Some days, there are pieces of mail you really wish you didn’t receive. Bills, late notices, warranty expirations, or recalls on your car are all examples of items we’d rather not get. But one piece of mail you really don’t want to see in your mailbox is IRS Notice CP120A – Notice of Revocation of Tax-Exempt Status.
Since 2011, the IRS has been automatically revoking the 501(c)(3) tax-exempt status of any nonprofit that fails to file Form 990 for three consecutive years. This termination of status was the result of legislation passed in 2006 called the Pension Protection Act that brought a raft of new federal compliance rules for nonprofits. Each month, the IRS updates its list, searchable at www.irs.gov/eo, of all the organizations that most recently had their status revoked.
Notice CP120A is the letter the nonprofit receives that informs you that this has happened. It is important to point out that this auto-revocation of 501(c)(3) status will happen (usually) without warning, and is not appealable. Miss three consecutive years… lose your tax-exemption. No exceptions; no excuses.
The IRS has a process in place that allows a nonprofit to regain its 501(c)(3) determination. It’s critical, however, to fully understand the ramifications of auto-revocation, and the correct way to get back what you lost.
Number 1 – Stop Soliciting Donations
This is really important, and it is one of the most overlooked issues. Your nonprofit is no longer a tax-exempt charity. It doesn’t have 501(c)(3) status anymore. Donations to your organization are not tax-deductible to the donor, effective the revocation date on your CP120A notice. If you continue to solicit donations, you are either explicitly or implicitly communicating that you are still a 501(c)(3). If there is even a chance your donors could believe your nonprofit still has tax-exemption, you could be guilty of fraud, violating any number of state and federal statutes. Fortunately for your donors, the ones who can demonstrate that they gave in good faith believing their donations are tax-deductible will most likely be allowed to claim the donation. That won’t save your nonprofit from penalties and/or injunctions, however.
Number 2 – Communicate to Your Regular Contributors
I acknowledge that this one gives you heartburn. No one wants to have to admit to their donors that they have really messed up and failed to be IRS compliant not once, but three straight years. It’s terribly embarrassing. However, failure to communicate the reality of your tax-exempt status to those who are frequent or systematic givers is another version of fraudulent representation similar to Number 1 above. Do the right thing and inform your regular donors.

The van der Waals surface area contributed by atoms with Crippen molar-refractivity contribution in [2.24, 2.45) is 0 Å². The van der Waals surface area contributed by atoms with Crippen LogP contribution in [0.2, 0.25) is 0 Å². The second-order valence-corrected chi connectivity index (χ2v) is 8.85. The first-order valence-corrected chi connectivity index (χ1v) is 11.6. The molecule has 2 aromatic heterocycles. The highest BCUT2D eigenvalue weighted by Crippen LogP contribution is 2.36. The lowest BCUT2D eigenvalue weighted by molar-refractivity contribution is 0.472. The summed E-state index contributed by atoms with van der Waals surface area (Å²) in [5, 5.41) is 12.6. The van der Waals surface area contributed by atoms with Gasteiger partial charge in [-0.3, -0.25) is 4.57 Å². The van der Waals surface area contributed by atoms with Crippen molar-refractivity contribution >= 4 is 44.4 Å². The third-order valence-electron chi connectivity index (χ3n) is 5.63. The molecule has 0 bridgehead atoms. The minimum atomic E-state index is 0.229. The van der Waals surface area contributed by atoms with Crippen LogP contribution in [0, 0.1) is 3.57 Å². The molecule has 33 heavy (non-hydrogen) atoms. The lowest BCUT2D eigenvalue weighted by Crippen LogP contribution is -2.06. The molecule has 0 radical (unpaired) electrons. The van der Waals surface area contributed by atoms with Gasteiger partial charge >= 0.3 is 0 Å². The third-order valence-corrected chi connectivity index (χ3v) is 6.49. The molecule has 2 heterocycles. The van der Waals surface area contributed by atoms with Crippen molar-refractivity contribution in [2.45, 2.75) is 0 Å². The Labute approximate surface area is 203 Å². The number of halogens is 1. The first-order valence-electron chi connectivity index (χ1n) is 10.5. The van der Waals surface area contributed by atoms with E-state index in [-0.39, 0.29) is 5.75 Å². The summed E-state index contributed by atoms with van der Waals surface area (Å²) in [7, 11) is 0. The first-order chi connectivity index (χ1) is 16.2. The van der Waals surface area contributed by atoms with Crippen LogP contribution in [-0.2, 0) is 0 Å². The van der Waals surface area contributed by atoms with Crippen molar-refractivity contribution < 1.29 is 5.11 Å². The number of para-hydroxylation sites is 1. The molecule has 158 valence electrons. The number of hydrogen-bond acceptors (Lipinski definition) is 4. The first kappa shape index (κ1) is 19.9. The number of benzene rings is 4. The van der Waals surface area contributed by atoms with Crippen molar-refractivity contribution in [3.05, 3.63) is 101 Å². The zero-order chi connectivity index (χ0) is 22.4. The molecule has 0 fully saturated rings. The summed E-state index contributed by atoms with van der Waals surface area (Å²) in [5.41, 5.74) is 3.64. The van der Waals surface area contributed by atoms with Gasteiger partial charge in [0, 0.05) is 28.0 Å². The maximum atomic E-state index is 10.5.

Number 3 – Do Not Reincorporate
I can’t tell you how many times we see nonprofits get this one wrong. The IRS has revoked your 501(c)(3) status, not torpedoed your entire organization. Assuming you have been filing your state corporate annual report each year, your nonprofit should still legally exist as a nonprofit corporation. State incorporation is what makes your nonprofit a real entity. 501(c)(3) status is just how the IRS categorizes your organization for tax purposes. So, if you receive a letter of revocation from the IRS, don’t panic. Your nonprofit still exists, so DO NOT file new articles of incorporation. Verify that your corporate status is still active at the state, then move on to number 4.
Number 4 – Do Apply to the IRS for 501(c)(3) Status Reinstatement
Once your status has been revoked, you have to apply to the IRS to get it back. You will use Form 1023 just like you did the first time, except you will need to indicate that it is an application for reinstatement, not a first time filing. Be prepared to provide the same level of detail as before, except you will be mostly reporting prior year activities rather than a forward-looking projection. Also, if any one of the three years of Form 990 filing you missed was a year where your nonprofit was required to file a Form 990-EZ or Form 990 (standard form), as opposed to Form 990-N, you will need to prepare the higher version of Form 990 for each of the three years you missed and include that with your Form 1023. It is likely the IRS will have follow-up questions for you once they receive your application. But assuming your program is still 501(c)(3)-qualifying, you should be able to have your tax-exempt determination restored.
Number 5 – Don’t Let It Happen Again
Hopefully your nonprofit never has its status revoked. But if it does, learn the lesson and don’t let it happen again. Maintaining proper compliance isn’t just a best practice recommendation. It is a legal necessity. Failure to file Form 990 not only jeopardizes your tax-exempt status, it also publicly telegraphs a disregard for transparency and accountability. Frankly, it’s not a good look for any charitable organization.
The best way to never lose status is to always keep complete and accurate financial records and to timely file Form 990 with the IRS each and every year. That way, you’ll always keep your nonprofit in good graces and not ever need to refer to our 5-step-plan above. But if you find yourself in this dilemma, you can get it back. We work with dozens of revocations every single year, so reach out if we can help you.
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